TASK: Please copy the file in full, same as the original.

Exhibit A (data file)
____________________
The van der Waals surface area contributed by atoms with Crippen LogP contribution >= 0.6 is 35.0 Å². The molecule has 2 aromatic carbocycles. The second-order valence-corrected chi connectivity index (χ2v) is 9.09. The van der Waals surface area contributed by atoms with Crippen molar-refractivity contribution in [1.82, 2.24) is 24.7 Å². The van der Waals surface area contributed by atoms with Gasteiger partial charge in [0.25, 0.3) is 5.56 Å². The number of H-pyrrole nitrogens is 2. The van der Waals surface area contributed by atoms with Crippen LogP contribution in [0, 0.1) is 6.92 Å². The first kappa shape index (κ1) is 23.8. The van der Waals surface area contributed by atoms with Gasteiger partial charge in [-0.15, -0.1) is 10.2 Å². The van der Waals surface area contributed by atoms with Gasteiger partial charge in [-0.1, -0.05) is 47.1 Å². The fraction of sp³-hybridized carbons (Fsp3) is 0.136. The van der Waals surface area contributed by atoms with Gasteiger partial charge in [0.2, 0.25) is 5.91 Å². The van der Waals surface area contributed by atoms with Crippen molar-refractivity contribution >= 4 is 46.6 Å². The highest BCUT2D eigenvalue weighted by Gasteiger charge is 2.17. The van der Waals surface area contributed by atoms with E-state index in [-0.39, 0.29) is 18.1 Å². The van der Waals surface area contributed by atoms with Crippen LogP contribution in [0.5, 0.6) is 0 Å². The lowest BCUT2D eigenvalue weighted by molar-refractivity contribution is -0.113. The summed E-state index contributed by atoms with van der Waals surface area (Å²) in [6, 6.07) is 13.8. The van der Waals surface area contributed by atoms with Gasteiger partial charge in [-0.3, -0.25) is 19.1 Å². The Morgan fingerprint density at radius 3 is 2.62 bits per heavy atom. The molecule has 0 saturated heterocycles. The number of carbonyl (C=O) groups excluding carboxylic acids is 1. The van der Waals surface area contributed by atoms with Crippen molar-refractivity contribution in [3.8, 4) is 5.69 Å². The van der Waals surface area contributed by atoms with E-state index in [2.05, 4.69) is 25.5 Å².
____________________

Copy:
The van der Waals surface area contributed by atoms with Crippen LogP contribution >= 0.6 is 35.0 Å². The molecule has 2 aromatic carbocycles. The second-order valence-corrected chi connectivity index (χ2v) is 9.09. The van der Waals surface area contributed by atoms with Crippen molar-refractivity contribution in [1.82, 2.24) is 24.7 Å². The van der Waals surface area contributed by atoms with Gasteiger partial charge in [0.25, 0.3) is 5.56 Å². The number of H-pyrrole nitrogens is 2. The van der Waals surface area contributed by atoms with Crippen LogP contribution in [0, 0.1) is 6.92 Å². The first kappa shape index (κ1) is 23.8. The van der Waals surface area contributed by atoms with Gasteiger partial charge in [-0.15, -0.1) is 10.2 Å². The van der Waals surface area contributed by atoms with Gasteiger partial charge in [-0.1, -0.05) is 47.1 Å². The fraction of sp³-hybridized carbons (Fsp3) is 0.136. The van der Waals surface area contributed by atoms with Gasteiger partial charge in [0.2, 0.25) is 5.91 Å². The van der Waals surface area contributed by atoms with Crippen molar-refractivity contribution >= 4 is 46.6 Å². The highest BCUT2D eigenvalue weighted by Gasteiger charge is 2.17. The van der Waals surface area contributed by atoms with E-state index in [-0.39, 0.29) is 18.1 Å². The van der Waals surface area contributed by atoms with Crippen LogP contribution in [0.5, 0.6) is 0 Å². The lowest BCUT2D eigenvalue weighted by molar-refractivity contribution is -0.113. The summed E-state index contributed by atoms with van der Waals surface area (Å²) in [6, 6.07) is 13.8. The van der Waals surface area contributed by atoms with Gasteiger partial charge in [-0.3, -0.25) is 19.1 Å². The Morgan fingerprint density at radius 3 is 2.62 bits per heavy atom. The molecule has 0 saturated heterocycles. The number of carbonyl (C=O) groups excluding carboxylic acids is 1. The van der Waals surface area contributed by atoms with Crippen molar-refractivity contribution in [3.8, 4) is 5.69 Å². The van der Waals surface area contributed by atoms with E-state index in [2.05, 4.69) is 25.5 Å².